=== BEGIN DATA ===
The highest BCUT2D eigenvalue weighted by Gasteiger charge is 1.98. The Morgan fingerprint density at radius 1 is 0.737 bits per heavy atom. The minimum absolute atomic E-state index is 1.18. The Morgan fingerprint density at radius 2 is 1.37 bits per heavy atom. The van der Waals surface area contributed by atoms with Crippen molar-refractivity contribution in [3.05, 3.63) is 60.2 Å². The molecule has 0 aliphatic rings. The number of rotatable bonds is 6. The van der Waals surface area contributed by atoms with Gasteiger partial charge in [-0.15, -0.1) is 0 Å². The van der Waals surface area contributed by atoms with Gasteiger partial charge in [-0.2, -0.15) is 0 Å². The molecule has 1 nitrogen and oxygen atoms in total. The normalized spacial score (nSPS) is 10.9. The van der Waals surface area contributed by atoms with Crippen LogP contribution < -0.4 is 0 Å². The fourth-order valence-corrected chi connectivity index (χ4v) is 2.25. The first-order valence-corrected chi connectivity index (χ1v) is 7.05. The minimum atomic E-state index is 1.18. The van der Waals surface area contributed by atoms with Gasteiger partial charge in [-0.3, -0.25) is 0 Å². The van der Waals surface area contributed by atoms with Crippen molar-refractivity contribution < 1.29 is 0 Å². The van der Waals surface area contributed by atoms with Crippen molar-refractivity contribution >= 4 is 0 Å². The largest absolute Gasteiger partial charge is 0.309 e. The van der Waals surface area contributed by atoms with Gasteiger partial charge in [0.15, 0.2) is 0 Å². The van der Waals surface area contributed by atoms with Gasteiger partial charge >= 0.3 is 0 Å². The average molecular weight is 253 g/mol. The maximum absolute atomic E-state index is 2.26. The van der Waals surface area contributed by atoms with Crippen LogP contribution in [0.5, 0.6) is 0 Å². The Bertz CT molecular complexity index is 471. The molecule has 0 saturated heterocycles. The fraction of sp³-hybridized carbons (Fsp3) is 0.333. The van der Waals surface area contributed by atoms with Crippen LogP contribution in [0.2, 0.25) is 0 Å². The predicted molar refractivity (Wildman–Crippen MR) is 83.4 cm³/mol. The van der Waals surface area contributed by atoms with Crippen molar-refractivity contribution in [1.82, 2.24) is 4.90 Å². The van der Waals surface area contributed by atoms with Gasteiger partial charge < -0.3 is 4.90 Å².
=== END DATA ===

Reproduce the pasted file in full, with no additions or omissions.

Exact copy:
The highest BCUT2D eigenvalue weighted by Gasteiger charge is 1.98. The Morgan fingerprint density at radius 1 is 0.737 bits per heavy atom. The minimum absolute atomic E-state index is 1.18. The Morgan fingerprint density at radius 2 is 1.37 bits per heavy atom. The van der Waals surface area contributed by atoms with Crippen molar-refractivity contribution in [3.05, 3.63) is 60.2 Å². The molecule has 0 aliphatic rings. The number of rotatable bonds is 6. The van der Waals surface area contributed by atoms with Gasteiger partial charge in [-0.15, -0.1) is 0 Å². The van der Waals surface area contributed by atoms with Gasteiger partial charge in [-0.2, -0.15) is 0 Å². The molecule has 1 nitrogen and oxygen atoms in total. The normalized spacial score (nSPS) is 10.9. The van der Waals surface area contributed by atoms with Crippen LogP contribution < -0.4 is 0 Å². The fourth-order valence-corrected chi connectivity index (χ4v) is 2.25. The first-order valence-corrected chi connectivity index (χ1v) is 7.05. The minimum atomic E-state index is 1.18. The van der Waals surface area contributed by atoms with Gasteiger partial charge in [-0.3, -0.25) is 0 Å². The van der Waals surface area contributed by atoms with Crippen molar-refractivity contribution < 1.29 is 0 Å². The van der Waals surface area contributed by atoms with Crippen molar-refractivity contribution >= 4 is 0 Å². The largest absolute Gasteiger partial charge is 0.309 e. The van der Waals surface area contributed by atoms with Gasteiger partial charge in [0.15, 0.2) is 0 Å². The van der Waals surface area contributed by atoms with Gasteiger partial charge >= 0.3 is 0 Å². The average molecular weight is 253 g/mol. The maximum absolute atomic E-state index is 2.26. The van der Waals surface area contributed by atoms with Crippen LogP contribution in [0.5, 0.6) is 0 Å². The Bertz CT molecular complexity index is 471. The molecule has 0 saturated heterocycles. The fraction of sp³-hybridized carbons (Fsp3) is 0.333. The van der Waals surface area contributed by atoms with Crippen LogP contribution in [0.2, 0.25) is 0 Å². The predicted molar refractivity (Wildman–Crippen MR) is 83.4 cm³/mol. The van der Waals surface area contributed by atoms with Crippen molar-refractivity contribution in [1.82, 2.24) is 4.90 Å². The van der Waals surface area contributed by atoms with Gasteiger partial charge < -0.3 is 4.90 Å².